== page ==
Online scams, misleading advertising, and dubious news reports—the challenges of today’s media landscape mean that teaching children critical thinking skills is more important than ever. But critical thinking—the ability to find information, analyze it, and make decisions based on it—allows us to do far more than recognize deception. When we solve puzzles, find our way through a tricky situation, propose solutions to a problem, and balance pros and cons, we are using our powers of critical thinking.
But aren’t young children too immature to learn critical thinking skills? A focus on language and plenty of time for talking things through is the key, along with open-ended challenges and investigations.In fact, early childhood is the perfect time to acquire the building blocks for critical thinking. Why? Because young children love to ask “why?”—and that’s the foundation of critical thinking! A good early learning program will encourage children to ask questions, and it will help them develop a rich vocabulary to do so. Young children can also make comparisons and contrasts; understand that there are different points of view; use their imaginations; explain what did happen and predict what will happen; and dream up solutions to problems. When we break down what “critical thinking” actually means, it becomes clear that most parents will probably want their child’s school to teach such skills.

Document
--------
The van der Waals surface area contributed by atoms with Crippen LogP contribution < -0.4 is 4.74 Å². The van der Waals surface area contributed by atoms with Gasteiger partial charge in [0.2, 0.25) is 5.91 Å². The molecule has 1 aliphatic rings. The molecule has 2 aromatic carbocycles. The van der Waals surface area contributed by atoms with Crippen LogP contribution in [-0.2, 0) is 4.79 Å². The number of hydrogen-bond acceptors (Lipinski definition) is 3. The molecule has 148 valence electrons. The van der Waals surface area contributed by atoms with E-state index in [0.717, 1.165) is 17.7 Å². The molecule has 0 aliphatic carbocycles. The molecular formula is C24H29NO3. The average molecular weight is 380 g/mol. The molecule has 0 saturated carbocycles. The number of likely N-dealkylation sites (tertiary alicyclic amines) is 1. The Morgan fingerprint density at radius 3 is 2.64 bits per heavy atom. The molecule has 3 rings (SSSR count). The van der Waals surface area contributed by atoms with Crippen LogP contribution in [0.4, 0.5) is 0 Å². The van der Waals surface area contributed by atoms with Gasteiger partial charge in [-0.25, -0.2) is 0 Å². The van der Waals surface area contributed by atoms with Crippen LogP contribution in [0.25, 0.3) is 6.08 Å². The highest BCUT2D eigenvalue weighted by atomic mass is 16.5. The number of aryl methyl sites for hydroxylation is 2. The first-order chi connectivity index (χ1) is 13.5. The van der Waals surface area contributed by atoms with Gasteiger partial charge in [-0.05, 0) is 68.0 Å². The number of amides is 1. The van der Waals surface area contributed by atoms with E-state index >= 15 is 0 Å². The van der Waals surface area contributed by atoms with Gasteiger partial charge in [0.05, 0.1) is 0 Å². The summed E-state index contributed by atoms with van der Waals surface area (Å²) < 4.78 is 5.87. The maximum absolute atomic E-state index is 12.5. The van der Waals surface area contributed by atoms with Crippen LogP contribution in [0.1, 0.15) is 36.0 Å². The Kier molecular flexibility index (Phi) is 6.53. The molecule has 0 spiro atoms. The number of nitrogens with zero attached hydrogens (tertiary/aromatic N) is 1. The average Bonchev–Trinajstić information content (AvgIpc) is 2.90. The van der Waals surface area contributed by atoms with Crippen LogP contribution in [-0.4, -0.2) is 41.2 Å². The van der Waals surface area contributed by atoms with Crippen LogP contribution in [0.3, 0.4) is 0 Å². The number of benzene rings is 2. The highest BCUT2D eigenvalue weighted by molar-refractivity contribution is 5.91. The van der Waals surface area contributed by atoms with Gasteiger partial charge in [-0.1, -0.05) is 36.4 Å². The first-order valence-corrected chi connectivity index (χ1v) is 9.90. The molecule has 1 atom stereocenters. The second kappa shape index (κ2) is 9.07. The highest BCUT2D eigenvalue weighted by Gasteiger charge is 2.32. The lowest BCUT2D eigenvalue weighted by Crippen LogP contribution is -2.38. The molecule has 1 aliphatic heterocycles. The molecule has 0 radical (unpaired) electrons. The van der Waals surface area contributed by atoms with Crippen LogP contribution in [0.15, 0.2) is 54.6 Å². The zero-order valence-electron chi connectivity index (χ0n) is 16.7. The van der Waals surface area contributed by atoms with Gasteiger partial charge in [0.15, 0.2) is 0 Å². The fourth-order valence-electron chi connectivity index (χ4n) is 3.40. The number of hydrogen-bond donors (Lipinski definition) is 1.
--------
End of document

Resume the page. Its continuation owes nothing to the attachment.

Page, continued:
How do early childhood programs do this best? A focus on language and plenty of time for talking things through is the key, along with open-ended challenges and investigations. When considering an early learning program, look for signs that critical thinking is encouraged: Is plenty of time devoted to pre-literacy and communication skills—and to conversations that are not teacher-directed? Are there opportunities for children to work together on problems, fail, and try again to find solutions? Are various viewpoints taken into account? These are the elements that develop in young learners the skills to help them figure out what’s true, what’s useful, and what works.
- How does this school teach and foster critical thinking skills?
- What is your school's approach to problem solving with young children?
- Read to your child and then talk about what you read! Ask “Why did this happen?” “How else could this character have behaved?” or “What’s another way this story could have ended?”” This type of open-ended question gets your child thinking in more creative and analytical ways.
- Give children time and space to figure things out themselves. When we jump in to make a task easier or neater, kids learn that someone else has the answers, that their solutions are unnecessary. Let them try, fail, and try again—this teachers them to persevere, find creative solutions, and take pride in their achievements.
- Through play, introduce the idea of a hypothesis: “What do you think will happen to your car if we make the ramp steeper? Let’s try it. What did happen? Let’s try tilting it less and see what happens!” The scientific method becomes second nature when introduced early, in a non-threatening manner.